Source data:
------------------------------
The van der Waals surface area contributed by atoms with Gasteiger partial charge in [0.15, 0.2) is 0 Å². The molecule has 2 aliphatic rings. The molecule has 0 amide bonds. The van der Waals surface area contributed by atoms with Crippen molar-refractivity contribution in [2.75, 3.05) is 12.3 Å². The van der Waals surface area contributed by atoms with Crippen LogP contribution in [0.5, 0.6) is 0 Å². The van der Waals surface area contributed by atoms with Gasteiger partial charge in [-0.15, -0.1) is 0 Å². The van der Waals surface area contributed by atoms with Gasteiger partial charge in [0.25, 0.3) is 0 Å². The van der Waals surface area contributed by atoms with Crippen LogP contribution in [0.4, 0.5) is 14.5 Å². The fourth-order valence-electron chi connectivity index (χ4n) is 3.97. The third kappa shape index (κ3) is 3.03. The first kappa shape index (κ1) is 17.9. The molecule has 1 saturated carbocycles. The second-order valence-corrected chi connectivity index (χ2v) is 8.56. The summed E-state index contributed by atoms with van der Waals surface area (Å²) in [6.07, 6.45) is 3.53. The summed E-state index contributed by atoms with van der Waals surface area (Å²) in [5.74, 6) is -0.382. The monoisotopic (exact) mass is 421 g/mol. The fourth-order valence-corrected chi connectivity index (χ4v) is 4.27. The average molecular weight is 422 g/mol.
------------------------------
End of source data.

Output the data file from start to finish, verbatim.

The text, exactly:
The van der Waals surface area contributed by atoms with Gasteiger partial charge in [0.15, 0.2) is 0 Å². The molecule has 2 aliphatic rings. The molecule has 0 amide bonds. The van der Waals surface area contributed by atoms with Crippen molar-refractivity contribution in [2.75, 3.05) is 12.3 Å². The van der Waals surface area contributed by atoms with Crippen LogP contribution in [0.5, 0.6) is 0 Å². The van der Waals surface area contributed by atoms with Gasteiger partial charge in [-0.15, -0.1) is 0 Å². The van der Waals surface area contributed by atoms with Gasteiger partial charge in [0.25, 0.3) is 0 Å². The van der Waals surface area contributed by atoms with Crippen LogP contribution in [0.4, 0.5) is 14.5 Å². The fourth-order valence-electron chi connectivity index (χ4n) is 3.97. The third kappa shape index (κ3) is 3.03. The first kappa shape index (κ1) is 17.9. The molecule has 1 saturated carbocycles. The second-order valence-corrected chi connectivity index (χ2v) is 8.56. The summed E-state index contributed by atoms with van der Waals surface area (Å²) in [6.07, 6.45) is 3.53. The summed E-state index contributed by atoms with van der Waals surface area (Å²) in [5.74, 6) is -0.382. The monoisotopic (exact) mass is 421 g/mol. The fourth-order valence-corrected chi connectivity index (χ4v) is 4.27. The average molecular weight is 422 g/mol.